"Over the same seven-month period in which we were dealing with all of those other issues, we became the world's most visited military theme park," he notes. "The secretary of state came in and out seven times, of which four were periods of intensive activity; the secretary of defense visited four times; the secretary of the treasury came once; something on the order of 40 percent of the Senate visited, many of them coming back for several visits; and nearly a third of the House of Representatives visited, some of them coming three or four times during that period. There were also hosts of undersecretaries and assistant secretaries, and Bob Hope and Steve Martin, among others."

Clearly such extraordinary events did not faze Charles ("Chas.") Freeman, whose foreign service career was remarkably varied even before he arrived in Saudi Arabia in November 1989. In fact, because of an unusual education and his family's emphasis on learning foreign languages, he might have seemed "over-qualified" at the time he chose a diplomatic calling.

Born in Rhode Island, his elementary schooling was in a newly established and highly innovative school in the Bahamas, where his father was in business.

"One of my teachers was an avowed communist, a World War II Royal Air Force flying ace taught me Greek and Latin, and another of my teachers was arrested as a Nazi war criminal while I was present in his classroom," Freeman recalls. When he returned with his family at age 13 to the United States, he was admitted to the 12th grade of an American high school. He chose to drop back, however, and as a result had two complete secondary educations, one British and one American. They qualified him for four years on scholarship at Yale University, studies at the National Autonomous University of Mexico, and the Harvard Law School.

After foreign service assignments in India and Taiwan, Freeman was assigned to the State Department's China desk. He was the principal interpreter during President Richard Nixon's ground-breaking visit to the People's Republic of China in 1972. After a year as resident scholar at Harvard's East Asian Legal Research Center, he served as State Department Deputy Director for Republic of China (Taiwan) affairs; and in two directorships in the State Department's Bureau of Public Affairs.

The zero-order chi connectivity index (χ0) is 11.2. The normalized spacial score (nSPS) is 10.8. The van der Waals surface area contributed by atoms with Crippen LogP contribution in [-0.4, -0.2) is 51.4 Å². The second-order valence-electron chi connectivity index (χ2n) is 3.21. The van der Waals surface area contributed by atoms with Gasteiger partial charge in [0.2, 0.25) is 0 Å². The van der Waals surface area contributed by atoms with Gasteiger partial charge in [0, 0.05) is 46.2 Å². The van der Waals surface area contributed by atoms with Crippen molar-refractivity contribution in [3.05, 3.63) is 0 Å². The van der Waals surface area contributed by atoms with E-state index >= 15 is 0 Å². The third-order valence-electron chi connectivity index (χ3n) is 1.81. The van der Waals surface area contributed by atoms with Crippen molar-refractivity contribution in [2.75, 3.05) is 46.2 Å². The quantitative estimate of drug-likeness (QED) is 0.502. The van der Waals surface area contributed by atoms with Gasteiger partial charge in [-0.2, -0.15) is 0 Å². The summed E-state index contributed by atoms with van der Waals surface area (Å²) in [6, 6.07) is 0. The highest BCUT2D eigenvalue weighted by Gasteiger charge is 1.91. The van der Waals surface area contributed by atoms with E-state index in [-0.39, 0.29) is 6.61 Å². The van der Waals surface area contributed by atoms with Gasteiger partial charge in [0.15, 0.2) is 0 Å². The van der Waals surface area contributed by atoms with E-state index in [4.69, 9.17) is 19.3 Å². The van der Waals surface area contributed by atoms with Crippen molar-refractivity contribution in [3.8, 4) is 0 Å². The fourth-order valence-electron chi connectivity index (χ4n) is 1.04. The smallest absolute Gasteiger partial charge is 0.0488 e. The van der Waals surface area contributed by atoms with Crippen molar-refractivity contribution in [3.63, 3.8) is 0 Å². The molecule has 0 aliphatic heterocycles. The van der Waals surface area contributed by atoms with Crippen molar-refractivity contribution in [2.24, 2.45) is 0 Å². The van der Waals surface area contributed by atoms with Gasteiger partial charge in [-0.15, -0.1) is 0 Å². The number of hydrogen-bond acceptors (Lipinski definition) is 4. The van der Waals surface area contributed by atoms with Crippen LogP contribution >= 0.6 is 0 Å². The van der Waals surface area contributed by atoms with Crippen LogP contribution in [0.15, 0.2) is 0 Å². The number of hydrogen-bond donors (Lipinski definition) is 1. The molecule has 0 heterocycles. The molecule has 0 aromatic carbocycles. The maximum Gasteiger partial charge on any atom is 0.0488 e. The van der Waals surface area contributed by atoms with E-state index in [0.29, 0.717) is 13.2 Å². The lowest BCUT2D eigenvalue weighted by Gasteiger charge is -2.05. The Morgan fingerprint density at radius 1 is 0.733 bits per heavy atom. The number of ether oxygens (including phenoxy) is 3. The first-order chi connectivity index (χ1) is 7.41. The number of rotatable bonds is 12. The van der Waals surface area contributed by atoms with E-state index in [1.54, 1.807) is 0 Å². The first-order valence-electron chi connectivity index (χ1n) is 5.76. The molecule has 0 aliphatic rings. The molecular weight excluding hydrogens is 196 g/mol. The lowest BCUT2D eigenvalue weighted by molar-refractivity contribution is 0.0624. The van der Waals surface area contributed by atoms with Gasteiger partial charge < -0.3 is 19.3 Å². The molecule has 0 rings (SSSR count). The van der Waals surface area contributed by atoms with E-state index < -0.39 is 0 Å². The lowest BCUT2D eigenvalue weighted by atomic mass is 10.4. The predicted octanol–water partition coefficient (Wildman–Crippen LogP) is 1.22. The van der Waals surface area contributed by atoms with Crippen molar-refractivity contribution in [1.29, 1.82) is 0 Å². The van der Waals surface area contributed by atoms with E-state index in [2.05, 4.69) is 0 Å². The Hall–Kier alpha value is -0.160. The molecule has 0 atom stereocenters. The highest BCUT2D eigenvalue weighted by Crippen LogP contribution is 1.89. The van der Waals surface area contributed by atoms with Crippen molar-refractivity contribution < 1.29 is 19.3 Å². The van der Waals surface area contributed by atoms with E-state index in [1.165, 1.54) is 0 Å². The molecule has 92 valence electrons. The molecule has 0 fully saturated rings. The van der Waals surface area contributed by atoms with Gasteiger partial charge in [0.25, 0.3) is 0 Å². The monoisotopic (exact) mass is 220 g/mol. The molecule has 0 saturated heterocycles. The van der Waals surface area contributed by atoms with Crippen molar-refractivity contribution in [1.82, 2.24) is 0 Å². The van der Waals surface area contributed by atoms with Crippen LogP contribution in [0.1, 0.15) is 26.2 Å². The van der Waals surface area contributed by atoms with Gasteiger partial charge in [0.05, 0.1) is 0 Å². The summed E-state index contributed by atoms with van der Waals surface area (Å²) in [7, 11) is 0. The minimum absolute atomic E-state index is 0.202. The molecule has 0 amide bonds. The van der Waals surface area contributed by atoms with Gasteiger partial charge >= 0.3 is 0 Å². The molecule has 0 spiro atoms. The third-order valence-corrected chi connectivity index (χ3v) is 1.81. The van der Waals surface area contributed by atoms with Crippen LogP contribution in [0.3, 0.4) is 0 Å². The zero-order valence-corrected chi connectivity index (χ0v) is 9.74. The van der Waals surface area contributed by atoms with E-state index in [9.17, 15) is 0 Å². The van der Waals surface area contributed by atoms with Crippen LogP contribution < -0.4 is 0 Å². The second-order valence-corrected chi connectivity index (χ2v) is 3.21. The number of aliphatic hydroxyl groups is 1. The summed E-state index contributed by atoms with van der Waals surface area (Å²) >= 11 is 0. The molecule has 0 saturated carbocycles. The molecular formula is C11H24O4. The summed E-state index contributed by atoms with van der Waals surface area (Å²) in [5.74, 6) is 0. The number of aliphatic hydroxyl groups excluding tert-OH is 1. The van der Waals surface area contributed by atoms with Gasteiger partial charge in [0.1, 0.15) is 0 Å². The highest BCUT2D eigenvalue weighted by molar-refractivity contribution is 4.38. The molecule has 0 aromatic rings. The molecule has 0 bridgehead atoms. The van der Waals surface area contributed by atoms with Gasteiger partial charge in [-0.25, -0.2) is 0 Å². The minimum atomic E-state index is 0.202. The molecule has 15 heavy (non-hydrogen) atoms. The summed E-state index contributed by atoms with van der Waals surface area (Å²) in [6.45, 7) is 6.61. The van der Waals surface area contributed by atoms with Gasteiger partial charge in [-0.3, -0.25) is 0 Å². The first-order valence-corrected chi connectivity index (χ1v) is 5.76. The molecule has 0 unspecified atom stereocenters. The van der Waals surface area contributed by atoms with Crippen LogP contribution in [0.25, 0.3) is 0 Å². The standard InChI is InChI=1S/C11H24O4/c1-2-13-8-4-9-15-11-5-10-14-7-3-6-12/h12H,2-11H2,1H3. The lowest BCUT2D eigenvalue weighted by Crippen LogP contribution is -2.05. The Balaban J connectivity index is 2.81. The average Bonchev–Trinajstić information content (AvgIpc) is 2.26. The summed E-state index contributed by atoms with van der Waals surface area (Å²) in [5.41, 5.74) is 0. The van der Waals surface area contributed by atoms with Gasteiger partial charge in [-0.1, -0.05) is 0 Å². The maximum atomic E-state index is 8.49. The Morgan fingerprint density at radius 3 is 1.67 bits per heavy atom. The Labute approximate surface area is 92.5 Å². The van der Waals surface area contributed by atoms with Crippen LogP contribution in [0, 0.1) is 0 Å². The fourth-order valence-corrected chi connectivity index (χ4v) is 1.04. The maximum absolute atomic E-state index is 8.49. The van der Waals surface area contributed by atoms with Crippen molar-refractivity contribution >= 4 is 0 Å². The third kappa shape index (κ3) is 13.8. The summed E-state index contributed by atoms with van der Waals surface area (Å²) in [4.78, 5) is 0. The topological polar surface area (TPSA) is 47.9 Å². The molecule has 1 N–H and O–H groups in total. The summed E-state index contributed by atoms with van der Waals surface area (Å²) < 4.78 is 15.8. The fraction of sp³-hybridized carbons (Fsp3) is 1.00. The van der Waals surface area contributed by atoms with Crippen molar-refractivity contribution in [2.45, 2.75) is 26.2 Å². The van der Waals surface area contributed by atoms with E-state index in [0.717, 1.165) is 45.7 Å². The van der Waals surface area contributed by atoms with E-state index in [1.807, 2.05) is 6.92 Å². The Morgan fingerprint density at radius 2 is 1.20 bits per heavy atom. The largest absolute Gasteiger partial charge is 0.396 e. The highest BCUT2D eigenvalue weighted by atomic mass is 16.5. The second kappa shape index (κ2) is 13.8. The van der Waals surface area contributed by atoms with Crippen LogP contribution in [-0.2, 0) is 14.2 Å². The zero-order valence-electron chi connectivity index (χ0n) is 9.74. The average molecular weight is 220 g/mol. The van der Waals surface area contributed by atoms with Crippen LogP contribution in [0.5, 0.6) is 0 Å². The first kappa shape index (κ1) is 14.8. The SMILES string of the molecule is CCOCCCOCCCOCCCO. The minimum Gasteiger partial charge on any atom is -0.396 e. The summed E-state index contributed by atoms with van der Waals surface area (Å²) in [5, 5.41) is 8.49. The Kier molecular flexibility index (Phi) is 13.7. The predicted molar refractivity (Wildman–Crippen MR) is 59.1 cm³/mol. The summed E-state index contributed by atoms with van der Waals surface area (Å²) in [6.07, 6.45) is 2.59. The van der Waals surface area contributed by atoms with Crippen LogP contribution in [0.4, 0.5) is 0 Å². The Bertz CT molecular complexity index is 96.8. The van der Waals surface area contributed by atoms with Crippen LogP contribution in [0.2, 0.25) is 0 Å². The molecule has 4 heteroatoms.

This led to a year with the US Information Agency as Director of Program Coordination and Development, then to his assignment as Deputy United States Coordinator for Refugee Affairs. This was followed by two overseas assignments as deputy chief of mission in Beijing and then Bangkok. In 1986, he was named principal deputy assistant secretary of state for African affairs, where he served until he was named US Ambassador to Saudi Arabia.

Along the way, Ambassador Freeman acquired formal ratings in Chinese, French and Spanish and a working knowledge of Portuguese and Italian. "I've always made a practice of trying to learn the language wherever I've been," he explains. "I didn't do as well as I would like to have done with Tamil, in South India, but I did learn Mandarin at the interpreter level, Taiwanese, and Thai, although I've lost much of it, and I've worked hard at Arabic."